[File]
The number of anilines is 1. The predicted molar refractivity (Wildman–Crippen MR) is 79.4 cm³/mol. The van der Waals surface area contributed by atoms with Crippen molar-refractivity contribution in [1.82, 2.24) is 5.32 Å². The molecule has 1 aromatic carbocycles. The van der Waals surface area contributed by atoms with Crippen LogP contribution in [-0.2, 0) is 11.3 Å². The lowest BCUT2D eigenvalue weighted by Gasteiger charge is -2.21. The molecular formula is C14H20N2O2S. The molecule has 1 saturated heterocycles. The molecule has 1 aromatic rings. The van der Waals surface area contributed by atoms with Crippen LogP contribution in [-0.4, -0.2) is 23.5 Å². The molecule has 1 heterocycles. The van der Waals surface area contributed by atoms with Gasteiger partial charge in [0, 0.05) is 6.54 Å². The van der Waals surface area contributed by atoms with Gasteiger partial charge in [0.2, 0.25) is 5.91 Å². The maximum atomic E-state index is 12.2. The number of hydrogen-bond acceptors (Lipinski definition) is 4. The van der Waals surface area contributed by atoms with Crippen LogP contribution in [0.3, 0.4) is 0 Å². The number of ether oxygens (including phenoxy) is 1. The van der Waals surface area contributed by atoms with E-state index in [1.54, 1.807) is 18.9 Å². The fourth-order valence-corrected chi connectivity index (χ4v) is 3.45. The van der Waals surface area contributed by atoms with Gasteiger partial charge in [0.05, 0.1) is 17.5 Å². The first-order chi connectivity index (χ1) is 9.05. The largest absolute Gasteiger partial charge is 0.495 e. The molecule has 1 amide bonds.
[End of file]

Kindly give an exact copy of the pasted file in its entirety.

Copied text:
The number of anilines is 1. The predicted molar refractivity (Wildman–Crippen MR) is 79.4 cm³/mol. The van der Waals surface area contributed by atoms with Crippen molar-refractivity contribution in [1.82, 2.24) is 5.32 Å². The molecule has 1 aromatic carbocycles. The van der Waals surface area contributed by atoms with Crippen LogP contribution in [-0.2, 0) is 11.3 Å². The lowest BCUT2D eigenvalue weighted by Gasteiger charge is -2.21. The molecular formula is C14H20N2O2S. The molecule has 1 saturated heterocycles. The molecule has 1 aromatic rings. The van der Waals surface area contributed by atoms with Crippen LogP contribution in [-0.4, -0.2) is 23.5 Å². The molecule has 1 heterocycles. The van der Waals surface area contributed by atoms with Gasteiger partial charge in [0, 0.05) is 6.54 Å². The van der Waals surface area contributed by atoms with Gasteiger partial charge in [0.2, 0.25) is 5.91 Å². The maximum atomic E-state index is 12.2. The number of hydrogen-bond acceptors (Lipinski definition) is 4. The van der Waals surface area contributed by atoms with Crippen LogP contribution in [0.3, 0.4) is 0 Å². The number of ether oxygens (including phenoxy) is 1. The van der Waals surface area contributed by atoms with E-state index in [1.54, 1.807) is 18.9 Å². The fourth-order valence-corrected chi connectivity index (χ4v) is 3.45. The van der Waals surface area contributed by atoms with Gasteiger partial charge in [0.05, 0.1) is 17.5 Å². The first-order chi connectivity index (χ1) is 9.05. The largest absolute Gasteiger partial charge is 0.495 e. The molecule has 1 amide bonds.